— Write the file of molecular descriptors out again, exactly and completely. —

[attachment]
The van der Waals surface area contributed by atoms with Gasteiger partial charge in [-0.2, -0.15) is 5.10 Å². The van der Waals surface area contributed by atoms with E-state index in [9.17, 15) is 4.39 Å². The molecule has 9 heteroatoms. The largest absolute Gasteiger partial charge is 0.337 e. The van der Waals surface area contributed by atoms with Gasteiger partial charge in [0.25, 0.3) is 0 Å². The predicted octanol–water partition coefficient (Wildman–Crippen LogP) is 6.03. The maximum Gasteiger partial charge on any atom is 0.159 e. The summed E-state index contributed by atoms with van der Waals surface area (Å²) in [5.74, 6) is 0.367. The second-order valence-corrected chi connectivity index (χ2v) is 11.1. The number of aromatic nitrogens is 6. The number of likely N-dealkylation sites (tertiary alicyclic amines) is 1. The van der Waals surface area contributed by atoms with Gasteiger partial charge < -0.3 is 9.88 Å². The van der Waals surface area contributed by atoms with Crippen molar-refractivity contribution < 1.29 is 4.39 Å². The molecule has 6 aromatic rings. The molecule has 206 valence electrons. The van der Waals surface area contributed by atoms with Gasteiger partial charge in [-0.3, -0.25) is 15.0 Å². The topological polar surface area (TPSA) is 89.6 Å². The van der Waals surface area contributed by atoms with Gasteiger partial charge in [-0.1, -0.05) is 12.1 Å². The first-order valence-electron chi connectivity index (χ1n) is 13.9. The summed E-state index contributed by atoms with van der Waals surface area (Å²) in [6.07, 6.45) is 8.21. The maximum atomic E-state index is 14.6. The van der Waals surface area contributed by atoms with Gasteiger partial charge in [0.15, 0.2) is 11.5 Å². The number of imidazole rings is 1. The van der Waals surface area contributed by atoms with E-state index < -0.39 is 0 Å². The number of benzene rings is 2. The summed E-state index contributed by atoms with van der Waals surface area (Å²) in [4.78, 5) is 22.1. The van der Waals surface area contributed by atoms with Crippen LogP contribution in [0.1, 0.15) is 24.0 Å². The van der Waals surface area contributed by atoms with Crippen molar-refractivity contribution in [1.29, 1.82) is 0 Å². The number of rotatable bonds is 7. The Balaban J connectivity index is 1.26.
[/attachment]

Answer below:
The van der Waals surface area contributed by atoms with Gasteiger partial charge in [-0.2, -0.15) is 5.10 Å². The van der Waals surface area contributed by atoms with E-state index in [9.17, 15) is 4.39 Å². The molecule has 9 heteroatoms. The largest absolute Gasteiger partial charge is 0.337 e. The van der Waals surface area contributed by atoms with Gasteiger partial charge in [0.25, 0.3) is 0 Å². The predicted octanol–water partition coefficient (Wildman–Crippen LogP) is 6.03. The maximum Gasteiger partial charge on any atom is 0.159 e. The summed E-state index contributed by atoms with van der Waals surface area (Å²) in [5.74, 6) is 0.367. The second-order valence-corrected chi connectivity index (χ2v) is 11.1. The number of aromatic nitrogens is 6. The number of likely N-dealkylation sites (tertiary alicyclic amines) is 1. The van der Waals surface area contributed by atoms with Gasteiger partial charge < -0.3 is 9.88 Å². The van der Waals surface area contributed by atoms with Crippen molar-refractivity contribution < 1.29 is 4.39 Å². The molecule has 6 aromatic rings. The molecule has 206 valence electrons. The van der Waals surface area contributed by atoms with Gasteiger partial charge in [-0.3, -0.25) is 15.0 Å². The topological polar surface area (TPSA) is 89.6 Å². The van der Waals surface area contributed by atoms with Gasteiger partial charge in [-0.1, -0.05) is 12.1 Å². The first-order valence-electron chi connectivity index (χ1n) is 13.9. The summed E-state index contributed by atoms with van der Waals surface area (Å²) in [6.07, 6.45) is 8.21. The maximum atomic E-state index is 14.6. The van der Waals surface area contributed by atoms with Gasteiger partial charge in [0.15, 0.2) is 11.5 Å². The number of imidazole rings is 1. The van der Waals surface area contributed by atoms with E-state index < -0.39 is 0 Å². The number of benzene rings is 2. The summed E-state index contributed by atoms with van der Waals surface area (Å²) in [4.78, 5) is 22.1. The van der Waals surface area contributed by atoms with Crippen LogP contribution in [0.1, 0.15) is 24.0 Å². The van der Waals surface area contributed by atoms with Crippen molar-refractivity contribution in [1.29, 1.82) is 0 Å². The number of rotatable bonds is 7. The Balaban J connectivity index is 1.26.